Posted: June 8, 2021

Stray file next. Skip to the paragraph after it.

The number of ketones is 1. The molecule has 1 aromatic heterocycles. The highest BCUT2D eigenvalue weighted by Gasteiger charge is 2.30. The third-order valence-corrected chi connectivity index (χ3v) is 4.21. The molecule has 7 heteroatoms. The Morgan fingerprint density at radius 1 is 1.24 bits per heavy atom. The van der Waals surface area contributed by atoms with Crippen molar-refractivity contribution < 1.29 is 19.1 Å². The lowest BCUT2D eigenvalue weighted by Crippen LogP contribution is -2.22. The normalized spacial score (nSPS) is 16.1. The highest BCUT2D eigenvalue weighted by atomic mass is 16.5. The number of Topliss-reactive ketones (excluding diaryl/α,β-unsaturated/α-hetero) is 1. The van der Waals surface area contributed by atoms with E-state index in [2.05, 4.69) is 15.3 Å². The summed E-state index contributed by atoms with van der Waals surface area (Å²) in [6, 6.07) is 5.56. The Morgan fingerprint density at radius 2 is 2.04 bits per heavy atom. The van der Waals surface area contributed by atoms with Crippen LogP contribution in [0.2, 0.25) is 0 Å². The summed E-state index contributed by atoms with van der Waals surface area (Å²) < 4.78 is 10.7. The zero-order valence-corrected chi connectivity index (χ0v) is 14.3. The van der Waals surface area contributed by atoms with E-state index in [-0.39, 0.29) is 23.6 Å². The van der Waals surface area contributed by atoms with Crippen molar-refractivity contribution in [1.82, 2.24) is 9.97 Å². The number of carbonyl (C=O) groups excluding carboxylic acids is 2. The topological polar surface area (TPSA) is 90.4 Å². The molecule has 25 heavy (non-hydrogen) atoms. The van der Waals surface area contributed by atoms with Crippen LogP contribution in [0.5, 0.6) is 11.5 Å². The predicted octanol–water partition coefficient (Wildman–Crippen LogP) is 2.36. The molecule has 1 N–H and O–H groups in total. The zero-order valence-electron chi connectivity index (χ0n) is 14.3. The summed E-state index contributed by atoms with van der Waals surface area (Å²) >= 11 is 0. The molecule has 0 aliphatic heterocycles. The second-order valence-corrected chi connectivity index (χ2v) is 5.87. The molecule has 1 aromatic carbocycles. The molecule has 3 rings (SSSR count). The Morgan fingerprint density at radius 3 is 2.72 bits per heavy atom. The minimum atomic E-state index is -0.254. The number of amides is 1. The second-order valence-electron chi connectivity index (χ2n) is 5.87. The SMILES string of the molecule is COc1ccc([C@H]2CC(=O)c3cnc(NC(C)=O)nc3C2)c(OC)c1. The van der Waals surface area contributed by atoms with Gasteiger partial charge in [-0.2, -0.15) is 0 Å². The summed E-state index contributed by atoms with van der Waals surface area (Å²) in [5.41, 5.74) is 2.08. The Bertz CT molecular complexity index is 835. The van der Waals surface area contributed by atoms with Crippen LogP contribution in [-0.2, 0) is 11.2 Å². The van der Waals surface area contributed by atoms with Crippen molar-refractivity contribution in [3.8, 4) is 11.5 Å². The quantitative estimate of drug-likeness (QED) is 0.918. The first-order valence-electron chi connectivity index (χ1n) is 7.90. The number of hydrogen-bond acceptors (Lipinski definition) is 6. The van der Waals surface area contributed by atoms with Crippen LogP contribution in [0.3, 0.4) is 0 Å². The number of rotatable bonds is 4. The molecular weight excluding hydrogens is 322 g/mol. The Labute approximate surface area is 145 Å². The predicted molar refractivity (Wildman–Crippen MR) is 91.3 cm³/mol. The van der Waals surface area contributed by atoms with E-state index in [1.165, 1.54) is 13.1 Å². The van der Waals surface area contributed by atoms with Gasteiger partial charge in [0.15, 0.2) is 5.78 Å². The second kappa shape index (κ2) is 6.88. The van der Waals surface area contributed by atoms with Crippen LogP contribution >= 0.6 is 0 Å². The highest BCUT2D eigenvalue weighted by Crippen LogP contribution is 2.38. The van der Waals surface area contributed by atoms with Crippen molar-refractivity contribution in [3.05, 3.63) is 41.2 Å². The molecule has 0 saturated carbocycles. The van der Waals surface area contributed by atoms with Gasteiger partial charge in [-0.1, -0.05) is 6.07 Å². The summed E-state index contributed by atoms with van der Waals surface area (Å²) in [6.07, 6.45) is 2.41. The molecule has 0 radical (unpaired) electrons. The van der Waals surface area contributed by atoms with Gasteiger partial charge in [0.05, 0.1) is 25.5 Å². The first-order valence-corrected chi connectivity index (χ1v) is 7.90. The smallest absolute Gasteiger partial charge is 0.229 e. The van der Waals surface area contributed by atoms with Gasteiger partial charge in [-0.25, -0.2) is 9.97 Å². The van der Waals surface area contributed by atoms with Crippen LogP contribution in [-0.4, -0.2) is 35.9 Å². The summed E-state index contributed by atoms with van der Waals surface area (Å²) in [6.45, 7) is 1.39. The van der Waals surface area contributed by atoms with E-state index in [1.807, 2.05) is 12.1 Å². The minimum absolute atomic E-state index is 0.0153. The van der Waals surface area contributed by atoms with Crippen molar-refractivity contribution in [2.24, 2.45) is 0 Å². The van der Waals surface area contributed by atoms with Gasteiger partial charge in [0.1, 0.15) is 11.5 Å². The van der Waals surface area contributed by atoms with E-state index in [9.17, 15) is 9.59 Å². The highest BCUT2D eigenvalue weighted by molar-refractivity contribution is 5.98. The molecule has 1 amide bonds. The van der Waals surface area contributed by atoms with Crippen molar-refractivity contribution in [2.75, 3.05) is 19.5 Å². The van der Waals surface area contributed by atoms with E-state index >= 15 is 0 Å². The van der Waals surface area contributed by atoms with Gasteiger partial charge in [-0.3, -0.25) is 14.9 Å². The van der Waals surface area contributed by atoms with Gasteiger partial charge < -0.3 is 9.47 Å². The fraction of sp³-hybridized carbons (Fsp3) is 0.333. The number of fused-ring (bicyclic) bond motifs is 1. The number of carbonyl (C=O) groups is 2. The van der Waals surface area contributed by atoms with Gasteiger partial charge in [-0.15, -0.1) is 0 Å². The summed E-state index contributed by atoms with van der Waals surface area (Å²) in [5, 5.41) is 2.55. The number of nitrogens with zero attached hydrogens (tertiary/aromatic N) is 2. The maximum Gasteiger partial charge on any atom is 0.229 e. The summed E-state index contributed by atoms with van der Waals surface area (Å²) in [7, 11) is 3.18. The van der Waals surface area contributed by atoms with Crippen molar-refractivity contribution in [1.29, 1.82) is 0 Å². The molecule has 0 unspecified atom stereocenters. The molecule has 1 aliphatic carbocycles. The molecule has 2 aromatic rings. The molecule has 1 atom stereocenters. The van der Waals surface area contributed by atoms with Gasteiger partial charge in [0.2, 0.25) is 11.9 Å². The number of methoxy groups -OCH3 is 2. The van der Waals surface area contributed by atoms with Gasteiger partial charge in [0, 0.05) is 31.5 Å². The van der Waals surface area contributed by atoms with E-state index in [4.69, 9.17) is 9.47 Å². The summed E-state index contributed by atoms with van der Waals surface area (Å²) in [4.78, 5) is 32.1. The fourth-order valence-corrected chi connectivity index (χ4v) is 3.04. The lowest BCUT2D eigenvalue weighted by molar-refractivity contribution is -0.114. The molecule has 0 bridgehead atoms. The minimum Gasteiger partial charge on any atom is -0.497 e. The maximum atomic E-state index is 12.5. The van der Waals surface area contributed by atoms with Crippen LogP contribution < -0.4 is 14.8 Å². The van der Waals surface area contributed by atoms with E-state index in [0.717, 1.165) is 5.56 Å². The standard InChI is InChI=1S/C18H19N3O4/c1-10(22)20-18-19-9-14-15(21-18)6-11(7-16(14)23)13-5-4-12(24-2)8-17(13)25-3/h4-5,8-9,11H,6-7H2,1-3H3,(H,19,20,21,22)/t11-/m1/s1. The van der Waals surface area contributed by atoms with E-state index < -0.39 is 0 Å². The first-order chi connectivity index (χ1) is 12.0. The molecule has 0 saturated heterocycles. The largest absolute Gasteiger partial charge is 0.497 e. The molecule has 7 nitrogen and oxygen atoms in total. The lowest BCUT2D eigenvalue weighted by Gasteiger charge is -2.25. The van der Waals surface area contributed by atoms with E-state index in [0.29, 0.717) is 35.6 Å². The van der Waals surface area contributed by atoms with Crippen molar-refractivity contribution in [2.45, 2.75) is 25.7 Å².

2020 represented one of the strangest years for business that the world has ever seen. Some companies thrived while others nearly went bankrupt and it depended almost entirely on how their business model aligned with the pandemic. Extraordinary times definitely call for extraordinary leadership and there is nothing wrong with compensating that leadership appropriately. However, in hindsight, it seems like a few companies were determined to funnel bonuses to their top executives almost regardless of what happened. Let’s take a look at three companies that bent the rules for their CEO in 2020. Foot Locker Foot Locker actually tweaked their own rules twice to help protect executive compensation. In years past, the company generally decided on executive bonus metrics in March to give top employees clear direction on what goals needed to be reached to receive the full scope of compensation. In 2020, Foot Locker’s board delayed setting these metrics until June (a few months after the pandemic was underway) so that executive compensation milestones could be more easily achieved in light of the pandemic. For example, if the original goal was going to be to grow revenue by 3% year-over-year, similar goals set in 2020 were geared more towards preventing a revenue decrease of more than 30%. This might sound fair until you consider that Foot Locker furloughed almost all of its employees without pay, starting two months before executive metrics were even set. Then, when the earnings from the pandemic were released, Foot Locker decided to add an additional $303 million in total sales to their financial sheets that were not truly realized. They stated that these sales were an “estimate” of what they would have made if it were not for the public health crisis and widespread racial equality protests that characterized 2020 in the United States. After adding $303 million in unrealized sales, their total revenue was only down 3% from 2020, which helped their CEO meet his 2020 metrics and take home about $12 million in total compensation (a 30% bump from 2019). Advance Auto Parts Similar to Foot Locker, AAP’s CEO Tom Greco’s compensation is tied to meeting specific metrics. When the scope of the pandemic fully sank in, it resulted in a number of unexpected costs such as extended sick-pay benefits and expenses for hand sanitizer and other safety equipment. These expenses totaled $60 million and dragged down two key measurements that Greco was supposed to be compensated on. Luckily, the board’s compensation committee saw these costs as “extraordinary and unanticipated” so they decided to exclude them from their calculations. In the end, Greco ended up receiving $8.1 million, 4.7% more than last year. It’s worth noting that the pandemic was also “extraordinary and unanticipated” for 475 of the company’s employees who were laid off to save money. Carnival Cruiselines During the global pandemic, travel and recreation related businesses suffered far worse than many other US companies. Therefore, it should be no surprise that Carnival Cruises had an incredibly difficult 2020. Carnival swung a $10 billion loss and had to take drastic cost-saving measures to stay afloat (financially, that is). They laid off about 2,000 employees total in California and Florida and even announced that they were cutting their CEO’s salary by 50%. Difficult and unprecedented times made this seem like a clear and straightforward temporary adjustment. However, while they did cut his salary, his total compensation package wasn’t revealed until later on in the year. It soon became clear that their CEO actually made more in 2020 than he did in 2019 by about $2 million, since he was awarded over $12 million in stock awards. To learn more about maximizing executive compensation, visit our Contact Page, or contact us directly by email at firstname.lastname@example.org or by phone at 415-618-6060.